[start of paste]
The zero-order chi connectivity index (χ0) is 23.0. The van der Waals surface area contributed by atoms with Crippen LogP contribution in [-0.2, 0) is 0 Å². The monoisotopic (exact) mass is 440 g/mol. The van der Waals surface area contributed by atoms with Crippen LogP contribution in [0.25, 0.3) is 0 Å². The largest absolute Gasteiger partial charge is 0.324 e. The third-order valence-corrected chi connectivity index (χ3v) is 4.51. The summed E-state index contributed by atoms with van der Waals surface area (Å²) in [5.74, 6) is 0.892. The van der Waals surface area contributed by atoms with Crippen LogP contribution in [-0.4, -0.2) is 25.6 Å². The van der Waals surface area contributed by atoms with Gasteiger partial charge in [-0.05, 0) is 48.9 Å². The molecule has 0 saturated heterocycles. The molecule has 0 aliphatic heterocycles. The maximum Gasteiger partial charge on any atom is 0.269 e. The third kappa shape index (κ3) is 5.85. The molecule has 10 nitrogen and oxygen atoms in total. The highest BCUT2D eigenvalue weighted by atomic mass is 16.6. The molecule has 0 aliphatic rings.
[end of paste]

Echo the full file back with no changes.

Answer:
The zero-order chi connectivity index (χ0) is 23.0. The van der Waals surface area contributed by atoms with Crippen LogP contribution in [-0.2, 0) is 0 Å². The monoisotopic (exact) mass is 440 g/mol. The van der Waals surface area contributed by atoms with Crippen LogP contribution in [0.25, 0.3) is 0 Å². The largest absolute Gasteiger partial charge is 0.324 e. The third-order valence-corrected chi connectivity index (χ3v) is 4.51. The summed E-state index contributed by atoms with van der Waals surface area (Å²) in [5.74, 6) is 0.892. The van der Waals surface area contributed by atoms with Crippen LogP contribution in [-0.4, -0.2) is 25.6 Å². The van der Waals surface area contributed by atoms with Gasteiger partial charge in [-0.05, 0) is 48.9 Å². The molecule has 0 saturated heterocycles. The molecule has 0 aliphatic heterocycles. The maximum Gasteiger partial charge on any atom is 0.269 e. The third kappa shape index (κ3) is 5.85. The molecule has 10 nitrogen and oxygen atoms in total. The highest BCUT2D eigenvalue weighted by atomic mass is 16.6. The molecule has 0 aliphatic rings.